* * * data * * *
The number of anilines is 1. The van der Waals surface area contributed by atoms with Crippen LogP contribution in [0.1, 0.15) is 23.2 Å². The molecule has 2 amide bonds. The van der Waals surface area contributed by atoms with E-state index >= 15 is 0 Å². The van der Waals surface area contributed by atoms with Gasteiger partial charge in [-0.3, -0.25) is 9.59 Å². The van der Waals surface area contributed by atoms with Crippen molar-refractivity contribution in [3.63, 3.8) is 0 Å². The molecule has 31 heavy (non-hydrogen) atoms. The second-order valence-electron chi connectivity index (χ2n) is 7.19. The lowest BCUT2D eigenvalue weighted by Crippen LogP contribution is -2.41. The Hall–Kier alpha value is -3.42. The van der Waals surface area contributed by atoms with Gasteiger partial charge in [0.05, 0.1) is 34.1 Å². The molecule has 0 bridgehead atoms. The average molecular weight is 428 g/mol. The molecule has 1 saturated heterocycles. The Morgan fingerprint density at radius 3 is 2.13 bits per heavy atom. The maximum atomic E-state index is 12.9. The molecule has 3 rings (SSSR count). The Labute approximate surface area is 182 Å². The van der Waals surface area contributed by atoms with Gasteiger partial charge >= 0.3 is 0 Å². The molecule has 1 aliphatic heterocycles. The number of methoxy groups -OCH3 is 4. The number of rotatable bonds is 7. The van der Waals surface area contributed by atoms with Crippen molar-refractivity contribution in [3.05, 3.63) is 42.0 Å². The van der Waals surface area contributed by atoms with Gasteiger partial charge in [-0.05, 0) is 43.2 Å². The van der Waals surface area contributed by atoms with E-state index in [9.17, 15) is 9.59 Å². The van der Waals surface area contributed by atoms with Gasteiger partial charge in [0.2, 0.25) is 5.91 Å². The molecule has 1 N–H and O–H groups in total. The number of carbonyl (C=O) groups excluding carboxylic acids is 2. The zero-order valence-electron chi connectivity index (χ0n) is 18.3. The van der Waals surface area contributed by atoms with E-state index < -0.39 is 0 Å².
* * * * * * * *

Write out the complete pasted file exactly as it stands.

The number of anilines is 1. The van der Waals surface area contributed by atoms with Crippen LogP contribution in [0.1, 0.15) is 23.2 Å². The molecule has 2 amide bonds. The van der Waals surface area contributed by atoms with E-state index >= 15 is 0 Å². The van der Waals surface area contributed by atoms with Gasteiger partial charge in [-0.3, -0.25) is 9.59 Å². The van der Waals surface area contributed by atoms with Crippen molar-refractivity contribution in [3.63, 3.8) is 0 Å². The molecule has 31 heavy (non-hydrogen) atoms. The second-order valence-electron chi connectivity index (χ2n) is 7.19. The lowest BCUT2D eigenvalue weighted by Crippen LogP contribution is -2.41. The Hall–Kier alpha value is -3.42. The van der Waals surface area contributed by atoms with Gasteiger partial charge in [0.05, 0.1) is 34.1 Å². The molecule has 0 bridgehead atoms. The average molecular weight is 428 g/mol. The molecule has 1 saturated heterocycles. The Morgan fingerprint density at radius 3 is 2.13 bits per heavy atom. The maximum atomic E-state index is 12.9. The molecule has 3 rings (SSSR count). The Labute approximate surface area is 182 Å². The van der Waals surface area contributed by atoms with Gasteiger partial charge >= 0.3 is 0 Å². The molecule has 1 aliphatic heterocycles. The number of methoxy groups -OCH3 is 4. The number of rotatable bonds is 7. The van der Waals surface area contributed by atoms with Crippen molar-refractivity contribution in [3.05, 3.63) is 42.0 Å². The van der Waals surface area contributed by atoms with Gasteiger partial charge in [-0.05, 0) is 43.2 Å². The van der Waals surface area contributed by atoms with E-state index in [9.17, 15) is 9.59 Å². The van der Waals surface area contributed by atoms with Gasteiger partial charge in [0.2, 0.25) is 5.91 Å². The molecule has 1 N–H and O–H groups in total. The number of carbonyl (C=O) groups excluding carboxylic acids is 2. The zero-order valence-electron chi connectivity index (χ0n) is 18.3. The van der Waals surface area contributed by atoms with E-state index < -0.39 is 0 Å².